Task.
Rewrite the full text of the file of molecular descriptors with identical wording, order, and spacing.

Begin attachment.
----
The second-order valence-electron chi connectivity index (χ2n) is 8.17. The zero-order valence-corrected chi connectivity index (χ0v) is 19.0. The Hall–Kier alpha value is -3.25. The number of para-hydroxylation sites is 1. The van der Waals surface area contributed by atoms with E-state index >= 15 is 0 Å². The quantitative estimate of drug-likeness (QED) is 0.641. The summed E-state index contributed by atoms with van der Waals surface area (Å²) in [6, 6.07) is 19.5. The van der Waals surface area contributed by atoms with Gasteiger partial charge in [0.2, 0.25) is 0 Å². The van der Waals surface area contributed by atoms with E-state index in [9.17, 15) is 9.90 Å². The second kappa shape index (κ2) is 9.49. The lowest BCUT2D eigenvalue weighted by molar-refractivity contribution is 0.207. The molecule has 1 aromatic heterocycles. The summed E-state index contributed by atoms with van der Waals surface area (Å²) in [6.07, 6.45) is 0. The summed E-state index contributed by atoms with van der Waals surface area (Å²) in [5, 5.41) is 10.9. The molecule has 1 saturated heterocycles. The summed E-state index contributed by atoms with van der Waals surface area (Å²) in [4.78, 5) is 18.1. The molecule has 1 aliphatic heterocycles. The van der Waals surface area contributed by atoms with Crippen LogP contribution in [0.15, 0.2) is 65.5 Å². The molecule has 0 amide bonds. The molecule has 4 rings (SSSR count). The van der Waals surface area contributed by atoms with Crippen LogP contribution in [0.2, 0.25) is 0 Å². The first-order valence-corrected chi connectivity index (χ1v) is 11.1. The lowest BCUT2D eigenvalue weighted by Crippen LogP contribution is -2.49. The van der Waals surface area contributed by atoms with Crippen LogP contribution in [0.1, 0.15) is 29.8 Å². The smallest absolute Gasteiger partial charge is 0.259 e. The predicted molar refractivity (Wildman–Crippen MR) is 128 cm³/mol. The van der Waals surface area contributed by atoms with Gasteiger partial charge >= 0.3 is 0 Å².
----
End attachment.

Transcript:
The second-order valence-electron chi connectivity index (χ2n) is 8.17. The zero-order valence-corrected chi connectivity index (χ0v) is 19.0. The Hall–Kier alpha value is -3.25. The number of para-hydroxylation sites is 1. The van der Waals surface area contributed by atoms with E-state index >= 15 is 0 Å². The quantitative estimate of drug-likeness (QED) is 0.641. The summed E-state index contributed by atoms with van der Waals surface area (Å²) in [6, 6.07) is 19.5. The van der Waals surface area contributed by atoms with Gasteiger partial charge in [0.2, 0.25) is 0 Å². The van der Waals surface area contributed by atoms with E-state index in [9.17, 15) is 9.90 Å². The second kappa shape index (κ2) is 9.49. The lowest BCUT2D eigenvalue weighted by molar-refractivity contribution is 0.207. The molecule has 1 aromatic heterocycles. The summed E-state index contributed by atoms with van der Waals surface area (Å²) in [6.07, 6.45) is 0. The summed E-state index contributed by atoms with van der Waals surface area (Å²) in [5, 5.41) is 10.9. The molecule has 1 saturated heterocycles. The summed E-state index contributed by atoms with van der Waals surface area (Å²) in [4.78, 5) is 18.1. The molecule has 1 aliphatic heterocycles. The van der Waals surface area contributed by atoms with Crippen LogP contribution in [0.15, 0.2) is 65.5 Å². The molecule has 0 amide bonds. The molecule has 4 rings (SSSR count). The van der Waals surface area contributed by atoms with Crippen LogP contribution in [0.2, 0.25) is 0 Å². The first-order valence-corrected chi connectivity index (χ1v) is 11.1. The lowest BCUT2D eigenvalue weighted by Crippen LogP contribution is -2.49. The van der Waals surface area contributed by atoms with Crippen LogP contribution in [0.1, 0.15) is 29.8 Å². The smallest absolute Gasteiger partial charge is 0.259 e. The predicted molar refractivity (Wildman–Crippen MR) is 128 cm³/mol. The van der Waals surface area contributed by atoms with Gasteiger partial charge >= 0.3 is 0 Å².